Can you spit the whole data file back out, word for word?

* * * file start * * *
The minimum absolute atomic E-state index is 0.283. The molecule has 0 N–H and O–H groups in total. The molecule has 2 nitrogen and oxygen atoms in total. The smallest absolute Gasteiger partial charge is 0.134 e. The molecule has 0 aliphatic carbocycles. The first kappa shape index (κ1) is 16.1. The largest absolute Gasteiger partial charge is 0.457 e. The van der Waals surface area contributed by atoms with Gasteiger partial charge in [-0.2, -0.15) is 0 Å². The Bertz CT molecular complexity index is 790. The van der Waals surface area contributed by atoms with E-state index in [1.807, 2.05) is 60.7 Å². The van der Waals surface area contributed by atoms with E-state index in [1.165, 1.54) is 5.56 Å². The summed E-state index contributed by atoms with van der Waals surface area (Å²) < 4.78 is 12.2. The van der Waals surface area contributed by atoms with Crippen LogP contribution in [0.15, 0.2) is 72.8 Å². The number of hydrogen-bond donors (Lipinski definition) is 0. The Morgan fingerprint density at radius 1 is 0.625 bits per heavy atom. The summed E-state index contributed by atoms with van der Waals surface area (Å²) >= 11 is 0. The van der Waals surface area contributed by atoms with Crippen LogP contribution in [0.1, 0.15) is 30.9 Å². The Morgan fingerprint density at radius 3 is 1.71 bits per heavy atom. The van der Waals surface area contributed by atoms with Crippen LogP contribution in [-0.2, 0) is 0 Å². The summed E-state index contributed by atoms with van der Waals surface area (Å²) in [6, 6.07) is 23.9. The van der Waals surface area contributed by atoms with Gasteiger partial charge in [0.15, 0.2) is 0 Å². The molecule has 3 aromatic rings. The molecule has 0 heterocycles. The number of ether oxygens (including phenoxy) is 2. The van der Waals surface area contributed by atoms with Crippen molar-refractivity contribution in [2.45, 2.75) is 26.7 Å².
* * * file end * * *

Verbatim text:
The minimum absolute atomic E-state index is 0.283. The molecule has 0 N–H and O–H groups in total. The molecule has 2 nitrogen and oxygen atoms in total. The smallest absolute Gasteiger partial charge is 0.134 e. The molecule has 0 aliphatic carbocycles. The first kappa shape index (κ1) is 16.1. The largest absolute Gasteiger partial charge is 0.457 e. The van der Waals surface area contributed by atoms with Gasteiger partial charge in [-0.2, -0.15) is 0 Å². The Bertz CT molecular complexity index is 790. The van der Waals surface area contributed by atoms with E-state index in [1.807, 2.05) is 60.7 Å². The van der Waals surface area contributed by atoms with E-state index in [1.165, 1.54) is 5.56 Å². The summed E-state index contributed by atoms with van der Waals surface area (Å²) < 4.78 is 12.2. The van der Waals surface area contributed by atoms with Crippen LogP contribution in [0.15, 0.2) is 72.8 Å². The number of hydrogen-bond donors (Lipinski definition) is 0. The Morgan fingerprint density at radius 1 is 0.625 bits per heavy atom. The summed E-state index contributed by atoms with van der Waals surface area (Å²) >= 11 is 0. The van der Waals surface area contributed by atoms with Crippen LogP contribution in [0.1, 0.15) is 30.9 Å². The Morgan fingerprint density at radius 3 is 1.71 bits per heavy atom. The van der Waals surface area contributed by atoms with Crippen LogP contribution in [-0.2, 0) is 0 Å². The summed E-state index contributed by atoms with van der Waals surface area (Å²) in [6, 6.07) is 23.9. The van der Waals surface area contributed by atoms with Gasteiger partial charge in [0.15, 0.2) is 0 Å². The molecule has 3 aromatic rings. The molecule has 0 heterocycles. The number of ether oxygens (including phenoxy) is 2. The van der Waals surface area contributed by atoms with Crippen molar-refractivity contribution in [2.45, 2.75) is 26.7 Å².